Responding to It
Since chastening is inevitable, the author used the word therefore to call on believers to respond positively to the experience. Quoting from Isaiah 35:3, he said, “Therefore strengthen the hands which hang down, and the feeble knees, and make straight paths for your feet, so that what is lame may not be dislocated, but rather be healed” (Heb. 12:12–13).

The verses describe someone about to collapse physically, spiritually, and emotionally from the chastening; and they exhort the individual not to faint from exhaustion under it. He is to make sure his feet stay on the “straight paths” because if he veers off onto a rough, bumpy path in his fatigued state, he could easily dislocate (turn or twist out of joint) his leg or foot, disqualifying him from the race.

In other words, the spiritually weak Jewish believers who were being persecuted were ready to return to their Jewish roots and needed an inner resolve to stay the course in their new faith. If they stayed the course, remained under God’s discipline with a correct attitude, and looked to Him for strength to endure the persecution, He would heal them and bring them through victoriously.

Then the author admonished them, “Pursue peace with all people, and holiness, without which no one will see the Lord: looking carefully lest anyone fall short of the grace of God; lest any root of bitterness springing up cause trouble, and by this many become defiled” (vv. 14–15).

The word pursue means to try eagerly and earnestly to seek “peace” and “holiness” with “all people,” whether Christians or those who persecute them. The word holiness involves the believer’s sanctification in two ways: positional and progressive. Christians possess positional sanctification before God immediately upon receiving Christ as Savior. Yet they are being progressively sanctified through daily obedience to God’s commands. People who earnestly seek peace and holiness demonstrate they are true believers and, as such, “will see the Lord.”

The author warns Christians regarding their responsibility for the spiritual welfare of their fellow believers. They are to be “looking carefully” (see or give oversight, v. 15) with due diligence over their spiritual lives and attitudes toward others within the congregation for three reasons:

  1. “Lest anyone fall short of the grace of God” (v. 15). Some interpret the phrase to refer to a person who professes faith in Christ but falls short of salvation because of persecution. In context, the phrase refers to believers who fail to appreciate and appropriate God’s grace, especially during persecution. Failing to do so makes Christ inoperative in one’s spiritual walk and can result in falling from grace (cf. Gal. 5:4) or being severed from the blessings and fellowship of the indwelling Holy Spirit.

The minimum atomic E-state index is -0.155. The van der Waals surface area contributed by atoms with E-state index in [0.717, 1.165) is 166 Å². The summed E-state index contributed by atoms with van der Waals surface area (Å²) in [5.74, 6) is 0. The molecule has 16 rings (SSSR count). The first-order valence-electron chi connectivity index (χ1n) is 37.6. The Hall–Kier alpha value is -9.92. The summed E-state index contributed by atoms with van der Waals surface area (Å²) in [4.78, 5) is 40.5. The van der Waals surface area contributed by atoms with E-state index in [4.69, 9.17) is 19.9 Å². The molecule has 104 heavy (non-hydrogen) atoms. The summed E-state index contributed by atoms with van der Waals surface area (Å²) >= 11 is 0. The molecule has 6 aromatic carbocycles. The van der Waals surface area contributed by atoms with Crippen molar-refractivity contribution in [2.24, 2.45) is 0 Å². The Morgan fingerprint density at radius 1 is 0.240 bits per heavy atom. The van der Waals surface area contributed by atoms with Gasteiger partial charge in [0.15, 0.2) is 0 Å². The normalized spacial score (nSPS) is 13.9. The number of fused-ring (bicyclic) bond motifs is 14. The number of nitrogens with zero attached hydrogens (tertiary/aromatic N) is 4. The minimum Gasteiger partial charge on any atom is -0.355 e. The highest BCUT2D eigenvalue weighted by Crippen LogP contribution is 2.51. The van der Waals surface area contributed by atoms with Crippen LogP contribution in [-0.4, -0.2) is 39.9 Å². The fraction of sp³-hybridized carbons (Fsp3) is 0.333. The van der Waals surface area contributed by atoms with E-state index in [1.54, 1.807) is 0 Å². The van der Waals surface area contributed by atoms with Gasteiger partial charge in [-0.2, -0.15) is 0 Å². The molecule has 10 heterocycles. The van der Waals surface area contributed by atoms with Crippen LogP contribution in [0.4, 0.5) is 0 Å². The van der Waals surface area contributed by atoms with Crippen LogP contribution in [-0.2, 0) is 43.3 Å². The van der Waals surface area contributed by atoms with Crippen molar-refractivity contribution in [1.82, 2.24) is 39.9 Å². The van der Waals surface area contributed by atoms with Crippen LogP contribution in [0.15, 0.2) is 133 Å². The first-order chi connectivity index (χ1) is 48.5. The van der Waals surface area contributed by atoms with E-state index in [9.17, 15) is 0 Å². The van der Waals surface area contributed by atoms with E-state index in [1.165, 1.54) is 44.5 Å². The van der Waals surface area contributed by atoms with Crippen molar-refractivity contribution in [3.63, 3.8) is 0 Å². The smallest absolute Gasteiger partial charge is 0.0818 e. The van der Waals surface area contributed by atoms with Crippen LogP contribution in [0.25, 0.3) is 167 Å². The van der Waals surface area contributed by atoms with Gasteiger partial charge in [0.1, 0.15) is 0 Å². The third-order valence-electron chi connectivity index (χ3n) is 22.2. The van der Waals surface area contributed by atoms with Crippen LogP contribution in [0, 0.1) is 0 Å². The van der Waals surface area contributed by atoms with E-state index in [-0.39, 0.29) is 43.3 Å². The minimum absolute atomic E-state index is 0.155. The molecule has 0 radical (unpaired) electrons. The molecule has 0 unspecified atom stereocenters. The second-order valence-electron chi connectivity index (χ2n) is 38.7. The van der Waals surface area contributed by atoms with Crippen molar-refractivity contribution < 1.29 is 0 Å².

2. “Lest any root of bitterness springing up cause trouble, and by this many become defiled” (Heb. 12:15). Failing to appropriate God’s grace during persecution and suffering can lead to bitterness that will be manifested through actions and words. Bitterness eventually poisons the congregation; and “many become defiled,” often causing major divisions and schisms. The phrase is quoted from Deuteronomy 29:18 to illustrate how bitterness corrupted Israel in the wilderness and led to discouragement and idolatry.
  3. “Lest there be any fornicator or profane person like Esau, who for one morsel of food sold his birthright” (Heb. 12:16; cf. Gen. 25:27–34). Esau is singled out to drive home the point. Scripture never calls Esau a “fornica-tor” (sexually immoral), although he probably was because of his involvement with heathen women. The word can be taken metaphorically, describing him as “profane” (unholy, irreligious, godless), having no regard for spiritual things and viewing them with contempt.

Esau was in line to inherit the birthright and attendant blessings; but being a secular man, he cared nothing about such things or his privileges from God. Instead, he trampled them underfoot. He sold his birthright for a “morsel of food,” a paltry price for a priceless treasure. Though he forfeited his birthright and blessing, his sonship remained.

After seeing his error, Esau wanted the birthright and blessing back; but “he was rejected, for he found no place [opportunity] for repentance [a change of mind], though he sought it diligently with tears” (Heb. 12:17). Esau was rejected because his decision was irrevocable.

The illustration of Esau’s willingness to forfeit his birthright and blessing sent a pointed and chilling message to Jewish believers. Their birthright was provided at Christ’s expense through His sacrifice on the cross. To return to their Jewish roots would forever cut them off from blessing and, ultimately, from maturity in Christ.

As believers, we must persevere through chastening and persecution because, in the end, God will bless us and bring us to maturity in Jesus.